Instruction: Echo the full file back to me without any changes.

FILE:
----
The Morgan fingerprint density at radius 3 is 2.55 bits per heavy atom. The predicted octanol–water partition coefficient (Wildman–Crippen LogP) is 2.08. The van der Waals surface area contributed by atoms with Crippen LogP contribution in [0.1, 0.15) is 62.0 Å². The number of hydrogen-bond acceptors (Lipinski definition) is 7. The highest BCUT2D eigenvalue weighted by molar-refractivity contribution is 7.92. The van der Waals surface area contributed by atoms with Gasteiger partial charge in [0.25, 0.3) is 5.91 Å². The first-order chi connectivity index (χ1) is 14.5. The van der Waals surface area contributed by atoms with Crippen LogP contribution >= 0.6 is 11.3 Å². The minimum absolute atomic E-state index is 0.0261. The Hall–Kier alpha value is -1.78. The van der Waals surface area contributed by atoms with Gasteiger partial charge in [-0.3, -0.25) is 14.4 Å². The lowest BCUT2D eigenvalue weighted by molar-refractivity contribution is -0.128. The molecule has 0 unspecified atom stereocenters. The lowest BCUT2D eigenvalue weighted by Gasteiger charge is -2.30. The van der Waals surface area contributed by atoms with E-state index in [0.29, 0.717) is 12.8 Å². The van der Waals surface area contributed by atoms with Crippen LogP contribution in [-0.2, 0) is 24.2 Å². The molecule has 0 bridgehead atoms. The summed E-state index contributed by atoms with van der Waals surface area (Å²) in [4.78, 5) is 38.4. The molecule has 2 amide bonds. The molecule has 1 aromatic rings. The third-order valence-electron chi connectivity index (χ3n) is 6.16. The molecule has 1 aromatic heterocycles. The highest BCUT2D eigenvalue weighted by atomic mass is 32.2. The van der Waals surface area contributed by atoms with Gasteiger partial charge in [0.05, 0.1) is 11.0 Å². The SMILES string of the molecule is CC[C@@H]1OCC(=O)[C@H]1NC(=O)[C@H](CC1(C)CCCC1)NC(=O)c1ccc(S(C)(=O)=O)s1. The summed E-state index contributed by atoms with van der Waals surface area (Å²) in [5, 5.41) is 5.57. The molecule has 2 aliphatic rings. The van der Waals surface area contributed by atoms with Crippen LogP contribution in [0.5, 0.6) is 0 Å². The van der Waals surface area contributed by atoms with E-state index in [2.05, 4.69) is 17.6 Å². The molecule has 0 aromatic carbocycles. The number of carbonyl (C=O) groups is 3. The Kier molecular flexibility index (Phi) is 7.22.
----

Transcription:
The Morgan fingerprint density at radius 3 is 2.55 bits per heavy atom. The predicted octanol–water partition coefficient (Wildman–Crippen LogP) is 2.08. The van der Waals surface area contributed by atoms with Crippen LogP contribution in [0.1, 0.15) is 62.0 Å². The number of hydrogen-bond acceptors (Lipinski definition) is 7. The highest BCUT2D eigenvalue weighted by molar-refractivity contribution is 7.92. The van der Waals surface area contributed by atoms with Gasteiger partial charge in [0.25, 0.3) is 5.91 Å². The first-order chi connectivity index (χ1) is 14.5. The van der Waals surface area contributed by atoms with Crippen LogP contribution >= 0.6 is 11.3 Å². The minimum absolute atomic E-state index is 0.0261. The Hall–Kier alpha value is -1.78. The van der Waals surface area contributed by atoms with Gasteiger partial charge in [-0.3, -0.25) is 14.4 Å². The lowest BCUT2D eigenvalue weighted by molar-refractivity contribution is -0.128. The molecule has 0 unspecified atom stereocenters. The lowest BCUT2D eigenvalue weighted by Gasteiger charge is -2.30. The van der Waals surface area contributed by atoms with E-state index in [0.29, 0.717) is 12.8 Å². The van der Waals surface area contributed by atoms with Crippen LogP contribution in [-0.2, 0) is 24.2 Å². The molecule has 0 bridgehead atoms. The summed E-state index contributed by atoms with van der Waals surface area (Å²) in [4.78, 5) is 38.4. The molecule has 2 amide bonds. The molecule has 1 aromatic rings. The third-order valence-electron chi connectivity index (χ3n) is 6.16. The molecule has 1 aromatic heterocycles. The highest BCUT2D eigenvalue weighted by atomic mass is 32.2. The van der Waals surface area contributed by atoms with Gasteiger partial charge in [0.05, 0.1) is 11.0 Å². The SMILES string of the molecule is CC[C@@H]1OCC(=O)[C@H]1NC(=O)[C@H](CC1(C)CCCC1)NC(=O)c1ccc(S(C)(=O)=O)s1. The summed E-state index contributed by atoms with van der Waals surface area (Å²) in [5, 5.41) is 5.57. The molecule has 2 aliphatic rings. The van der Waals surface area contributed by atoms with Crippen LogP contribution in [0.5, 0.6) is 0 Å². The van der Waals surface area contributed by atoms with E-state index in [2.05, 4.69) is 17.6 Å². The molecule has 0 aromatic carbocycles. The number of carbonyl (C=O) groups is 3. The Kier molecular flexibility index (Phi) is 7.22.